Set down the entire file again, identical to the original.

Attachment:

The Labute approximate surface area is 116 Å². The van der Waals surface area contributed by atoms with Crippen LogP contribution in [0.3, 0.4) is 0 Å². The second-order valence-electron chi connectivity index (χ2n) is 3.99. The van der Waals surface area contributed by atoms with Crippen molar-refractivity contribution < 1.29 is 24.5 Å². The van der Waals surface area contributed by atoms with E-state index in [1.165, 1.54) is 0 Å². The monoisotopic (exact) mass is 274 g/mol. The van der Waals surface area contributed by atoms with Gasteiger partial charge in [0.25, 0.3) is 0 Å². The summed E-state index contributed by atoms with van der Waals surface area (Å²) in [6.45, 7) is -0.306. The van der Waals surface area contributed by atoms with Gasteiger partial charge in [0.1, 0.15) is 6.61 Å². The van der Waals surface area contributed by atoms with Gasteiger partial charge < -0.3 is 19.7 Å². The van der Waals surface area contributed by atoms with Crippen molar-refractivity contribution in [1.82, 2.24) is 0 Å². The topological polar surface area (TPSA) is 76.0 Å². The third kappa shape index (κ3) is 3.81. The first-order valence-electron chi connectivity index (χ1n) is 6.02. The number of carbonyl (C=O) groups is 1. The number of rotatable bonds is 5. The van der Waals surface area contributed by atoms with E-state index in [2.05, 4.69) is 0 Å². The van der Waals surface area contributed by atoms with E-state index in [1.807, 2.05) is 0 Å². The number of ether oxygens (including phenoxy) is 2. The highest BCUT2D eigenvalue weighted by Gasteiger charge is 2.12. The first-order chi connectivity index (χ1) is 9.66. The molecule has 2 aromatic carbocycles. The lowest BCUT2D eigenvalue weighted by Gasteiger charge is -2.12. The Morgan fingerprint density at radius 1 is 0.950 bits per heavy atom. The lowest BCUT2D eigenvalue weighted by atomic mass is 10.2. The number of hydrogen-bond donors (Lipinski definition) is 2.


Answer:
The Labute approximate surface area is 116 Å². The van der Waals surface area contributed by atoms with Crippen LogP contribution in [0.3, 0.4) is 0 Å². The second-order valence-electron chi connectivity index (χ2n) is 3.99. The van der Waals surface area contributed by atoms with Crippen molar-refractivity contribution < 1.29 is 24.5 Å². The van der Waals surface area contributed by atoms with E-state index in [1.165, 1.54) is 0 Å². The monoisotopic (exact) mass is 274 g/mol. The van der Waals surface area contributed by atoms with Gasteiger partial charge in [0.25, 0.3) is 0 Å². The summed E-state index contributed by atoms with van der Waals surface area (Å²) in [6.45, 7) is -0.306. The van der Waals surface area contributed by atoms with Gasteiger partial charge in [0.1, 0.15) is 6.61 Å². The van der Waals surface area contributed by atoms with Gasteiger partial charge < -0.3 is 19.7 Å². The van der Waals surface area contributed by atoms with Crippen molar-refractivity contribution in [1.82, 2.24) is 0 Å². The topological polar surface area (TPSA) is 76.0 Å². The third kappa shape index (κ3) is 3.81. The first-order valence-electron chi connectivity index (χ1n) is 6.02. The number of carbonyl (C=O) groups is 1. The number of rotatable bonds is 5. The van der Waals surface area contributed by atoms with E-state index in [2.05, 4.69) is 0 Å². The van der Waals surface area contributed by atoms with E-state index in [1.807, 2.05) is 0 Å². The number of ether oxygens (including phenoxy) is 2. The highest BCUT2D eigenvalue weighted by Gasteiger charge is 2.12. The first-order chi connectivity index (χ1) is 9.66. The molecule has 2 aromatic carbocycles. The lowest BCUT2D eigenvalue weighted by Gasteiger charge is -2.12. The Morgan fingerprint density at radius 1 is 0.950 bits per heavy atom. The lowest BCUT2D eigenvalue weighted by atomic mass is 10.2. The number of hydrogen-bond donors (Lipinski definition) is 2.